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Special Materials

In general, gear such as weapons and armour is made of iron by default. This is by far the most common material in use. Other materials are available, generally at a much greater cost.

Cold-Forged Iron  

This metal is mined deep underground and forged at a lower temperature to maintain its delicate antimagic properties. Many magical creatures are weak to cold iron weapons. If cold iron is forged into steel or other alloys, it loses its special properties and becomes ordinary iron. Chemically, cold iron is identical to regular iron, although anyone with spellcasting capabilities or magic sight can immediately tell the difference.

Special Effects: A thin sheet of Cold Iron prevents magical teleportation, clairvoyance, and summon effects from passing through. A tiny hole is all that is necessary for this protection to fail. A full suit of cold iron armour makes the wearer immune to magical detection (except for mail armour, as it is essentially full of tiny holes).

Cold iron is undetectable by magic of any sort, as is anything contained in cold iron (such as treasure in a cold iron chest).

You canét detect cold iron by trying to see what you canét detect. It just doesnét work like that.

A character wearing cold iron restraints cannot teleport or be summoned.

The presence of cold iron makes spellcasters feel slightly uncomfortable, although they take no actual penalties. The more cold iron, the more uncomfortable they feel.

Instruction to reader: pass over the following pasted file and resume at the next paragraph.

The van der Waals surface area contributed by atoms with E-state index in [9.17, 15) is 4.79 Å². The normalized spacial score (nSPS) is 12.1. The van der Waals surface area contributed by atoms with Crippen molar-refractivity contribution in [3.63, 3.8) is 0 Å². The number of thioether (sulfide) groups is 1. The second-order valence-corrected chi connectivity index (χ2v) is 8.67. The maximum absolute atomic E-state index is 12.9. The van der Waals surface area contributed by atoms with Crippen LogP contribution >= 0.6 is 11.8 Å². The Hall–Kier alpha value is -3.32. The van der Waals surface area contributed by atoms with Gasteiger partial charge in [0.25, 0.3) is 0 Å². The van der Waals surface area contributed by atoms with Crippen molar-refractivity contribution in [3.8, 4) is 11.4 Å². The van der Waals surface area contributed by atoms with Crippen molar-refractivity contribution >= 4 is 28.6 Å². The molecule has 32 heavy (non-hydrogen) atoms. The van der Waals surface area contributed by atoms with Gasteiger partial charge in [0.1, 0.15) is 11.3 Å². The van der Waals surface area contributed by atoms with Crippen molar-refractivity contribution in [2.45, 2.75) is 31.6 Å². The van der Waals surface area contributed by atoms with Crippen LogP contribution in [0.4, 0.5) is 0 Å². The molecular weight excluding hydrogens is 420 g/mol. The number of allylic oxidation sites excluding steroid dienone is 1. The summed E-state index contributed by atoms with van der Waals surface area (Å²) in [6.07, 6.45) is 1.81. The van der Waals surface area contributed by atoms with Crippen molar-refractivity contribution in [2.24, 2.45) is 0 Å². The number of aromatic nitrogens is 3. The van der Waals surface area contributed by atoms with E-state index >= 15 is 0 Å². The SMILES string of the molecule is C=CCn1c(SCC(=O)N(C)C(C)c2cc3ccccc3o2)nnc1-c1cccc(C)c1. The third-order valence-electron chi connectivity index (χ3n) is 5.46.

It is more difficult to craft cold iron than regular iron. The DC to create anything increases by +2.

Durability : 5
Density : as iron
Density Multiplier : 1x
Cost: 10 sp /kg (and double the cost of the item after that increase due to the difficulty involved in forging)

Silver  

Silver acts as a magic conductor of sorts, in addition to being the weakness of a number of creatures (most famously lycanthropes, such as werewolves).

Special Effects:  

Magic Conductivity: If a spellcaster is touching a silver object, any spell he casts can originate from anywhere that same silver object touches. For example, if Mordok the Magician casts fireball while holding onto a 5m silver wire, the fireball can originate from the end of the wire, thus boosting the range by 5 m. Well-to-do Warlocks sometimes create large networks of silver wire in their homes to defend against marauders from safety. Smart well-to-do Warlocks think twice before doing this, because the marauders may be Wizards from the neighbouring arcane gang, and silver runs both ways.

Light: When a spell is cast through silver, the silver glows pale blue. This lights an area 50 cm per Power Point of the spell. Spellcasters can make silver glow without casting a spell as a 2SA, with an area of up to 50cm for every power point they are capable of casting. (a character with 5 ranks in Magic Power could light up an area with a radius of 2.5 m, for example).

Anchor Point: Objects made of silver are always an Anchor point, although casting a spell (any spell) through the silver makes the Anchored spell disappear.